Hence, based on the VA rating for peripheral neuropathy, the veteran may be eligible for the maximum 40% rating for each affected extremity within the designated category. If the damage doesn’t qualify for a 40% VA rating for peripheral neuropathy, veterans need to show incomplete paralysis at three levels of severity:

  • Severe (30%)
  • Moderate (20%)
  • Mild (10%)

This helps the doctor accurately decide how severe the condition is for VA rating purposes.

VA Rating for Peripheral Neuropathy: Challenges in Diagnosis

VA rating for peripheral neuropathy often involves undergoing specific tests such as:

  • Routine neurological examinations during check-ups
  • Electromyography (EMG) tests
  • Nerve Conduction Velocity (NCV) tests
  • Biopsies

Proving peripheral neuropathy can be challenging initially due to potential misdiagnosis or lack of diagnosis. Various factors contribute to this challenge, such as:

  • Intermittent symptoms
  • Veterans not reporting issues
  • Assuming symptoms are part of the aging process

An unfortunate reason for the difficulty in diagnosing peripheral neuropathy is:

  • Some veterans hesitate to seek medical attention because they fear being perceived as chronic complainers.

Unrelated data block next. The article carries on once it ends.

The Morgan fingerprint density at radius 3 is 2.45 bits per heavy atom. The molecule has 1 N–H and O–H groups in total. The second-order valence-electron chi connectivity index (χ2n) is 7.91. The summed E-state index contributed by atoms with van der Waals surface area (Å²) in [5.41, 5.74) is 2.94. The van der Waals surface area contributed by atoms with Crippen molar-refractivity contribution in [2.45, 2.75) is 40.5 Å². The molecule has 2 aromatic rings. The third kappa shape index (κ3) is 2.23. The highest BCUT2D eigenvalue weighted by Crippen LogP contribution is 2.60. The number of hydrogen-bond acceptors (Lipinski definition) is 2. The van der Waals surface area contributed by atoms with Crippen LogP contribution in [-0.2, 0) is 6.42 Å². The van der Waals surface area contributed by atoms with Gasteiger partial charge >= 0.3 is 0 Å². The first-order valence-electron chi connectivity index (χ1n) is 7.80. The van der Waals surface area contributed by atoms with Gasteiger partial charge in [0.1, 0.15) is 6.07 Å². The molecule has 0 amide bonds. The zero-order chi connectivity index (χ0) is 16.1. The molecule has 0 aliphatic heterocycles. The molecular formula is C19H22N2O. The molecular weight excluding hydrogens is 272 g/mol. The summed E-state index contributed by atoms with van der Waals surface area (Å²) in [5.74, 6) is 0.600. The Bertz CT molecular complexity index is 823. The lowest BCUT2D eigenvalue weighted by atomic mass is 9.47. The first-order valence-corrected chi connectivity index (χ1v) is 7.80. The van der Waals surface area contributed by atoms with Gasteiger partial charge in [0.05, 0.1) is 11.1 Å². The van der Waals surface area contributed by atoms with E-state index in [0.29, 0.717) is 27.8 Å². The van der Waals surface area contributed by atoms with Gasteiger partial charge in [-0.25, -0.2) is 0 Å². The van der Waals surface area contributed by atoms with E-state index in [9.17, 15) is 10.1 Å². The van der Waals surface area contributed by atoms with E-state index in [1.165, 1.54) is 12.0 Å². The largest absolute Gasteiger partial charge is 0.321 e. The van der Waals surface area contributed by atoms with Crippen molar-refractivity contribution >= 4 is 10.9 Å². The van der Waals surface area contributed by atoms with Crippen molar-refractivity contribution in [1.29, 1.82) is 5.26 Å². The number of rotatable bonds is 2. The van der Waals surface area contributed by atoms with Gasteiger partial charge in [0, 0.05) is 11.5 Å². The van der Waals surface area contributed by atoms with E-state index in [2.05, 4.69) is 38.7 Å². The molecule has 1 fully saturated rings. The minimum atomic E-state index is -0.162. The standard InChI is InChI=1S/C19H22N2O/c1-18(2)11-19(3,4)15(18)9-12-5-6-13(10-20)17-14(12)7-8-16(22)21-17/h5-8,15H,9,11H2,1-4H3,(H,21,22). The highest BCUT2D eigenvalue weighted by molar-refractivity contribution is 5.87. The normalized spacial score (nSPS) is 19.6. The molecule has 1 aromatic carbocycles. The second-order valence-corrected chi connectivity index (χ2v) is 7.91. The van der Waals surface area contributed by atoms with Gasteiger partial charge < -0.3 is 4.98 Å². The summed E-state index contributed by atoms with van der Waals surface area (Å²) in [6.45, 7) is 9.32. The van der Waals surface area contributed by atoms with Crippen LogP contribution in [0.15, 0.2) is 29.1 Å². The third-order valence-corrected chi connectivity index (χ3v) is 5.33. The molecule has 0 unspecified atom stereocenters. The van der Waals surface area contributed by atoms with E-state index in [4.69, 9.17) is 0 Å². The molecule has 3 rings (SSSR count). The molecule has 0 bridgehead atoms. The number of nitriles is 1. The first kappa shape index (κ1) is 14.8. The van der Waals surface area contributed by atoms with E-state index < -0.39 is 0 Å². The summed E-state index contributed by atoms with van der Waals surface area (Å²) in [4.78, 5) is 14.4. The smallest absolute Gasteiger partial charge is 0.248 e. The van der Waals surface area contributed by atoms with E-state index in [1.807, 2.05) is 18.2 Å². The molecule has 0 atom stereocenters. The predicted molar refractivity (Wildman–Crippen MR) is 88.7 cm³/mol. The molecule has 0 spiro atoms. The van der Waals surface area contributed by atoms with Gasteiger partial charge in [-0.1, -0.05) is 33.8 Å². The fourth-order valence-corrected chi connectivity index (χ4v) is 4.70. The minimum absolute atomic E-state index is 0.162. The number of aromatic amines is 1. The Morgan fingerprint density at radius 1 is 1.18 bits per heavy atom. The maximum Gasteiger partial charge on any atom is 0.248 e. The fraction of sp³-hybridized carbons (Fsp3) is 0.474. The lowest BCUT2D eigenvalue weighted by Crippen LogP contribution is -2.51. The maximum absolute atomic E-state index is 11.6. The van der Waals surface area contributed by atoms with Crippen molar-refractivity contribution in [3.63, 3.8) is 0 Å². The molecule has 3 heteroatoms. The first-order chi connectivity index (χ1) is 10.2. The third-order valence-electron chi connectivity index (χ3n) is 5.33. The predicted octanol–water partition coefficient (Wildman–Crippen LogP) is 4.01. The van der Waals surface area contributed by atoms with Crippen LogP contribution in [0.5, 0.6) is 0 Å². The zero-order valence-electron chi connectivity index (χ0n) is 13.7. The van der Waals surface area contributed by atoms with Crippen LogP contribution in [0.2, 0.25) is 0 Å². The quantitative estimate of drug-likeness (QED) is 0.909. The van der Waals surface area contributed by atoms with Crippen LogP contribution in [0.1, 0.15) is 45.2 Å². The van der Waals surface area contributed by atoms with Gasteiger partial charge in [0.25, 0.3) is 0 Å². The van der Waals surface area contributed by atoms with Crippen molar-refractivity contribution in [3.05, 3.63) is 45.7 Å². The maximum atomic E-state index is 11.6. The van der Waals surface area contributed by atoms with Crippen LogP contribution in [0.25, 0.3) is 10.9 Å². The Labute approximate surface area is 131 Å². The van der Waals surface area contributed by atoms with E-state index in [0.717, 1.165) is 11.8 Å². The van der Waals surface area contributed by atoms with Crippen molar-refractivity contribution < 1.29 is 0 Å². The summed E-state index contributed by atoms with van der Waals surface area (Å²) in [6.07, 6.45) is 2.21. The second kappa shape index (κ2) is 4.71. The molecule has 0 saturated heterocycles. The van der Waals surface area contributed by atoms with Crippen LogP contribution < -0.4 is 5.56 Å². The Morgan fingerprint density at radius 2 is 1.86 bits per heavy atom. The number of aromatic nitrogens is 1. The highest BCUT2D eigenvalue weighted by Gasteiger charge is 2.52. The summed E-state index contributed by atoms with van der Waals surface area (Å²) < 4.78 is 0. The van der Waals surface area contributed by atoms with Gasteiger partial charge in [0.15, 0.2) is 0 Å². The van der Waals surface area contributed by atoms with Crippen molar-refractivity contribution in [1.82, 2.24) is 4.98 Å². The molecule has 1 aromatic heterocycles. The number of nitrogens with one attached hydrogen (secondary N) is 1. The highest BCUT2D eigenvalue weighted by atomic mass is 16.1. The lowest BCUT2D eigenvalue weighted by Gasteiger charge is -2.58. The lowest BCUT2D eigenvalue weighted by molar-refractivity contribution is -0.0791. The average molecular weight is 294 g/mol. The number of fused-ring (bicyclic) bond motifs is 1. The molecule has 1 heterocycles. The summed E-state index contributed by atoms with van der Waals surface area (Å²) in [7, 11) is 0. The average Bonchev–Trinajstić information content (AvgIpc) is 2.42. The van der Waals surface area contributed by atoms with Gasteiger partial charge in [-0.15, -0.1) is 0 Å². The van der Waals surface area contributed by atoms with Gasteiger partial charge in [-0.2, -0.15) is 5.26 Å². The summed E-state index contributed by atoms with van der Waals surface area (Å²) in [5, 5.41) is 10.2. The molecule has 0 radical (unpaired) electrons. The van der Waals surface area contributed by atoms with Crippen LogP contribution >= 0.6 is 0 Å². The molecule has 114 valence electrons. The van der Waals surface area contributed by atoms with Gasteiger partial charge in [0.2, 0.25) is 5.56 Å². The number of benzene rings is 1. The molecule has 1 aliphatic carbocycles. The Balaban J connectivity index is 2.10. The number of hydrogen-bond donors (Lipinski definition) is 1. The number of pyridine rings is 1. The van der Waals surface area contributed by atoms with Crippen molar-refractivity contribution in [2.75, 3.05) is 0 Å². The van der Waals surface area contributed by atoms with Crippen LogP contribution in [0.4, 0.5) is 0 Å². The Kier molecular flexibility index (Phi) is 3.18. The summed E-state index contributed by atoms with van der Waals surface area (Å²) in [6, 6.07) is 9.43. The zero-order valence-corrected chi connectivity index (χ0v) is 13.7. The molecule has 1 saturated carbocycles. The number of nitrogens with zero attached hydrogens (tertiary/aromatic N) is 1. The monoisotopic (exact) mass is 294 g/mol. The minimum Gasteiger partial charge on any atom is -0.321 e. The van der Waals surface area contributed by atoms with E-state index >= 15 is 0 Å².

• Delayed-onset peripheral neuropathy, developing years after service, adds another layer of complexity to the diagnosis

Whether peripheral neuropathy is undiagnosed or misdiagnosed, the result is the same—deserving veterans miss out on entitled benefits. It is crucial for veterans to seek medical attention for neuropathy, including the necessary tests for accurate diagnosis and severity rating for VA benefits.

Also Read: Your Guide To Diabetic Nerve Pain Symptoms


In conclusion, peripheral neuropathy is a condition that affects the extremities and nerves throughout the body. The VA rates peripheral neuropathy by conducting tests to determine the compensation amount for veterans affected by this nerve condition. It can be tricky due to potential misdiagnosis or veterans not reporting symptoms. Delayed-onset neuropathy, appearing years later, makes it even more challenging. The key takeaway is that accurate diagnosis and communication with doctors are vital. This ensures veterans get the rightful benefits they deserve through the VA rating processLet’s dive into one example and understand the VA rating process for common peroneal nerve damage:


Wahiba Shakeel

A skilled professional with a strong foundation in Biosciences and a keen interest in research. Leveraging her marketing expertise, Wahiba is making a meaningful impact in the healthcare industry, bringing a fresh and unique perspective to the field.